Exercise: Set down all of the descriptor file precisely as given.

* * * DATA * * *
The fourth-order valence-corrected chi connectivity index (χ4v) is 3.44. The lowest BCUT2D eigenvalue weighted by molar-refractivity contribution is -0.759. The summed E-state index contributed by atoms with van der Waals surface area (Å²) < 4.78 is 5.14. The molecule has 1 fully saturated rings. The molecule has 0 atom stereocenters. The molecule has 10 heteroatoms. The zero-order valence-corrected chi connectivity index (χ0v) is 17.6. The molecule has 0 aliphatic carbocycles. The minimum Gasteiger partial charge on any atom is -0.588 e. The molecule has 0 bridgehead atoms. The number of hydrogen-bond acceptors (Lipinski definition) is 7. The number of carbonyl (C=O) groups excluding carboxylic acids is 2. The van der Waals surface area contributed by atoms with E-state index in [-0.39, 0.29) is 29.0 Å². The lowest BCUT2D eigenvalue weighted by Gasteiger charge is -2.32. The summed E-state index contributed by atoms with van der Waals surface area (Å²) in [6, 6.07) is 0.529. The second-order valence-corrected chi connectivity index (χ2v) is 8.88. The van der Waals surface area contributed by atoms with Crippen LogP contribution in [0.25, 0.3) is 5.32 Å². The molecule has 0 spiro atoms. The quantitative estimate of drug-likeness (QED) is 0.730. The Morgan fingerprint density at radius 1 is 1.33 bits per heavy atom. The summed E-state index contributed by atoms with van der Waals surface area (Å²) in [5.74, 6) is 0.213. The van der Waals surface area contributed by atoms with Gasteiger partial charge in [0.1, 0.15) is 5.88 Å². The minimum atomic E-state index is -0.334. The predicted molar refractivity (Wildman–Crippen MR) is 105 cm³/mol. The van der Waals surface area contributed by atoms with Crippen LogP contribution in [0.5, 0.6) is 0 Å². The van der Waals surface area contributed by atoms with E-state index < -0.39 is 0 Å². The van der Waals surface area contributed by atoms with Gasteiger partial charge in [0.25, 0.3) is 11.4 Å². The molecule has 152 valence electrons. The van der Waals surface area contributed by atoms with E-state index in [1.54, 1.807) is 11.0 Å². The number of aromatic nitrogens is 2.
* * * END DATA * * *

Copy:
The fourth-order valence-corrected chi connectivity index (χ4v) is 3.44. The lowest BCUT2D eigenvalue weighted by molar-refractivity contribution is -0.759. The summed E-state index contributed by atoms with van der Waals surface area (Å²) < 4.78 is 5.14. The molecule has 1 fully saturated rings. The molecule has 0 atom stereocenters. The molecule has 10 heteroatoms. The zero-order valence-corrected chi connectivity index (χ0v) is 17.6. The molecule has 0 aliphatic carbocycles. The minimum Gasteiger partial charge on any atom is -0.588 e. The molecule has 0 bridgehead atoms. The number of hydrogen-bond acceptors (Lipinski definition) is 7. The number of carbonyl (C=O) groups excluding carboxylic acids is 2. The van der Waals surface area contributed by atoms with E-state index in [-0.39, 0.29) is 29.0 Å². The lowest BCUT2D eigenvalue weighted by Gasteiger charge is -2.32. The summed E-state index contributed by atoms with van der Waals surface area (Å²) in [6, 6.07) is 0.529. The second-order valence-corrected chi connectivity index (χ2v) is 8.88. The van der Waals surface area contributed by atoms with Crippen LogP contribution in [0.25, 0.3) is 5.32 Å². The molecule has 0 spiro atoms. The quantitative estimate of drug-likeness (QED) is 0.730. The Morgan fingerprint density at radius 1 is 1.33 bits per heavy atom. The summed E-state index contributed by atoms with van der Waals surface area (Å²) in [5.74, 6) is 0.213. The van der Waals surface area contributed by atoms with Gasteiger partial charge in [0.1, 0.15) is 5.88 Å². The minimum atomic E-state index is -0.334. The predicted molar refractivity (Wildman–Crippen MR) is 105 cm³/mol. The van der Waals surface area contributed by atoms with Crippen LogP contribution in [0.5, 0.6) is 0 Å². The van der Waals surface area contributed by atoms with E-state index < -0.39 is 0 Å². The van der Waals surface area contributed by atoms with Gasteiger partial charge in [0.25, 0.3) is 11.4 Å². The molecule has 152 valence electrons. The van der Waals surface area contributed by atoms with E-state index in [1.54, 1.807) is 11.0 Å². The number of aromatic nitrogens is 2.